Hiring cooled to a 10-month low in August, according to this morning’s ADP National Employment Report. Private employers added 163,000 jobs, down from 217,000 jobs in July. Economists polled by Reuters had forecast the addition of 190,000 jobs.
However, ADP says the job market remains robust.
“Although we saw a small slowdown in job growth the market remains incredibly dynamic,” said Ahu Yildirmaz, vice president and co-head of the ADP Research Institute. “Midsized businesses continue to be the engine of growth, adding nearly 70 percent of all jobs this month, and remain resilient in the current economic climate.”
Where Jobs Are Growing
“Employers are aggressively competing to hold onto their existing workers and to find new ones,” said Mark Zandi, chief economist of Moody’s Analytics, which produces the report with ADP. “Small businesses are struggling the most in this competition, as they increasingly can’t fill open positions.”
In addition, Zandi said on CNBC’s Squawk Box: “The trade war is having an impact on large companies. They’re starting to become more cautious in their hiring.”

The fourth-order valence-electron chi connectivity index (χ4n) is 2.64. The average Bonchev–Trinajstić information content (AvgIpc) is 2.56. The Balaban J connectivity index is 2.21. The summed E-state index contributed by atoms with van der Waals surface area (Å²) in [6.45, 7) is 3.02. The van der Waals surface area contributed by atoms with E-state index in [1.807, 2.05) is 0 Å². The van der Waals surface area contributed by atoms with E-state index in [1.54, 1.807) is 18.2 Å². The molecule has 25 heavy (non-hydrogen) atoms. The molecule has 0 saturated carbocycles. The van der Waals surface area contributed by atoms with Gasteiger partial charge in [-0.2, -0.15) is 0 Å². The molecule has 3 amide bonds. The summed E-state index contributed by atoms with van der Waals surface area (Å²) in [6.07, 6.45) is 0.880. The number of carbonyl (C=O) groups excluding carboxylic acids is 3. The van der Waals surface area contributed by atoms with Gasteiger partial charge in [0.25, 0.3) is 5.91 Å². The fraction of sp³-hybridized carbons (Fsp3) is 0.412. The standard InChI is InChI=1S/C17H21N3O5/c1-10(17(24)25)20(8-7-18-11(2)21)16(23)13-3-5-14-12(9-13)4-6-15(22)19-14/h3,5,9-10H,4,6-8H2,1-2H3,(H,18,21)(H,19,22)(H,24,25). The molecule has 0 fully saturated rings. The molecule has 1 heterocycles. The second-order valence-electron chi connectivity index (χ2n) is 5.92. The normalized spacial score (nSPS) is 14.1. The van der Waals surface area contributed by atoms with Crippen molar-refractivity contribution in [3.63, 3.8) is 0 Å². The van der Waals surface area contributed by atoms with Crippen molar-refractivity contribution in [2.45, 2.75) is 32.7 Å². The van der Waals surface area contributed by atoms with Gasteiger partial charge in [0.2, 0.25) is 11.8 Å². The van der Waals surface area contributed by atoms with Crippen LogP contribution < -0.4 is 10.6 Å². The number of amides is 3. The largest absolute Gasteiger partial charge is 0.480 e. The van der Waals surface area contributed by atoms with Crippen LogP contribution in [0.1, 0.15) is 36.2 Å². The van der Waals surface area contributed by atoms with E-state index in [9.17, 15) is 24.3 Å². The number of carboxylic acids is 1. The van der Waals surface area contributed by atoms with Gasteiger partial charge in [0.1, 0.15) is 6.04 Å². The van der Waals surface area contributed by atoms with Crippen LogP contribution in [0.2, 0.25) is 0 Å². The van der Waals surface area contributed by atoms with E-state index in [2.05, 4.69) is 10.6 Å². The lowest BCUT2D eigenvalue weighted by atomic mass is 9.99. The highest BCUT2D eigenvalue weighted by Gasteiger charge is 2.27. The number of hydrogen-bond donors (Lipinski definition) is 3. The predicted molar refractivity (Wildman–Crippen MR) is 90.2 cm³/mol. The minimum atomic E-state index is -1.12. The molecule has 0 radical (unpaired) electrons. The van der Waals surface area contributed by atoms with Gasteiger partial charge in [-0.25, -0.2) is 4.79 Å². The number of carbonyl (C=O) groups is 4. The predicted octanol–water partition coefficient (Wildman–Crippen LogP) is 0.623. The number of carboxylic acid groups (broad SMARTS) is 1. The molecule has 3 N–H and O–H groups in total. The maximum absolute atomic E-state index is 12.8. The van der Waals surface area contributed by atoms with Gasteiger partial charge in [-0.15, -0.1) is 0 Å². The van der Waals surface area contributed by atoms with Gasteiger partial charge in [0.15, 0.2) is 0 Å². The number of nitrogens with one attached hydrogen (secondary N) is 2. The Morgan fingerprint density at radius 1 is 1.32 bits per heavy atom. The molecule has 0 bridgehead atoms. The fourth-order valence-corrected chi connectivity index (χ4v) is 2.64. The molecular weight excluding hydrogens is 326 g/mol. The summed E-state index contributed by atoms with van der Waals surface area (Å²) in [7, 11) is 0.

Small businesses (1 to 49 employees) added the fewest jobs last month – 21,000 jobs, compared with 111,000 jobs for medium-sized businesses (50 to 499 employees) and 31,000 jobs for large employers (500 or more employees).
On the goods-producing side, job gains centered in manufacturing (19,000 jobs) and construction (5,000 jobs). Mining shed 1,000 jobs.
The service-providing sector added a total of 139,000 jobs last month, including gains in the following industries: professional/business services (38,000 jobs), leisure/hospitality (25,000 jobs), trade/transportation/utilities (21,000 jobs), healthcare (19,000 jobs), education (12,000 jobs), information (8,000 jobs) and financial activities (7,000 jobs).
Tomorrow’s report from the Labor Department will include data on additions to non-farm payrolls, the unemployment rate and wage growth. According to Bloomberg’s survey, economists predict 195,000 jobs added in the public and private sectors.
The PayScale Index, which measures the change in wages for employed U.S. workers, showed that wages declined 0.9 percent between Q1 and Q2 2018. Real wages, the value of workers’ pay with inflation taken into account, are 9.3 percent lower than 2006.
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